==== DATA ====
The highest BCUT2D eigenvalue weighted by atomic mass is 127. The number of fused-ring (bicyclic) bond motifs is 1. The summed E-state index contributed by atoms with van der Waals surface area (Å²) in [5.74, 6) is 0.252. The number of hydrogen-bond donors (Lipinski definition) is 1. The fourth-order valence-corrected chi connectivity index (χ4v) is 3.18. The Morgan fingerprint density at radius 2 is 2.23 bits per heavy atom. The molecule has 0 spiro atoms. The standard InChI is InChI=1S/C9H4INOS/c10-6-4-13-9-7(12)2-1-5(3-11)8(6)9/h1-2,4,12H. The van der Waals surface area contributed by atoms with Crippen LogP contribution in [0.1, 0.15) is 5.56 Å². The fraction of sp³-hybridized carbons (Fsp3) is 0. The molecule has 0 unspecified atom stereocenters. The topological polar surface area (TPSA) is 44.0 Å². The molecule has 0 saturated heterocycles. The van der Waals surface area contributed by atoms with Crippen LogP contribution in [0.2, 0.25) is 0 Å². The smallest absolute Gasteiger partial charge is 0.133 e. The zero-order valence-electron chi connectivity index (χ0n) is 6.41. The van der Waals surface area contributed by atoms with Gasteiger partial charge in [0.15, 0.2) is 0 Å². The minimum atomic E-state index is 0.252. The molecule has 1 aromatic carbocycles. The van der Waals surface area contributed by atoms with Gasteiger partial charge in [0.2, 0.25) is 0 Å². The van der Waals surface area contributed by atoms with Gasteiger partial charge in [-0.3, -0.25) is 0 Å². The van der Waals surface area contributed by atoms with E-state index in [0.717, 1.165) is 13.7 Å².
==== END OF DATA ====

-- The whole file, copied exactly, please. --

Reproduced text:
The highest BCUT2D eigenvalue weighted by atomic mass is 127. The number of fused-ring (bicyclic) bond motifs is 1. The summed E-state index contributed by atoms with van der Waals surface area (Å²) in [5.74, 6) is 0.252. The number of hydrogen-bond donors (Lipinski definition) is 1. The fourth-order valence-corrected chi connectivity index (χ4v) is 3.18. The Morgan fingerprint density at radius 2 is 2.23 bits per heavy atom. The molecule has 0 spiro atoms. The standard InChI is InChI=1S/C9H4INOS/c10-6-4-13-9-7(12)2-1-5(3-11)8(6)9/h1-2,4,12H. The van der Waals surface area contributed by atoms with Crippen LogP contribution in [0.1, 0.15) is 5.56 Å². The fraction of sp³-hybridized carbons (Fsp3) is 0. The molecule has 0 unspecified atom stereocenters. The topological polar surface area (TPSA) is 44.0 Å². The molecule has 0 saturated heterocycles. The van der Waals surface area contributed by atoms with Crippen LogP contribution in [0.2, 0.25) is 0 Å². The smallest absolute Gasteiger partial charge is 0.133 e. The zero-order valence-electron chi connectivity index (χ0n) is 6.41. The van der Waals surface area contributed by atoms with Gasteiger partial charge in [0.15, 0.2) is 0 Å². The minimum atomic E-state index is 0.252. The molecule has 1 aromatic carbocycles. The van der Waals surface area contributed by atoms with Gasteiger partial charge in [0.2, 0.25) is 0 Å². The van der Waals surface area contributed by atoms with Gasteiger partial charge in [-0.3, -0.25) is 0 Å². The van der Waals surface area contributed by atoms with E-state index in [0.717, 1.165) is 13.7 Å².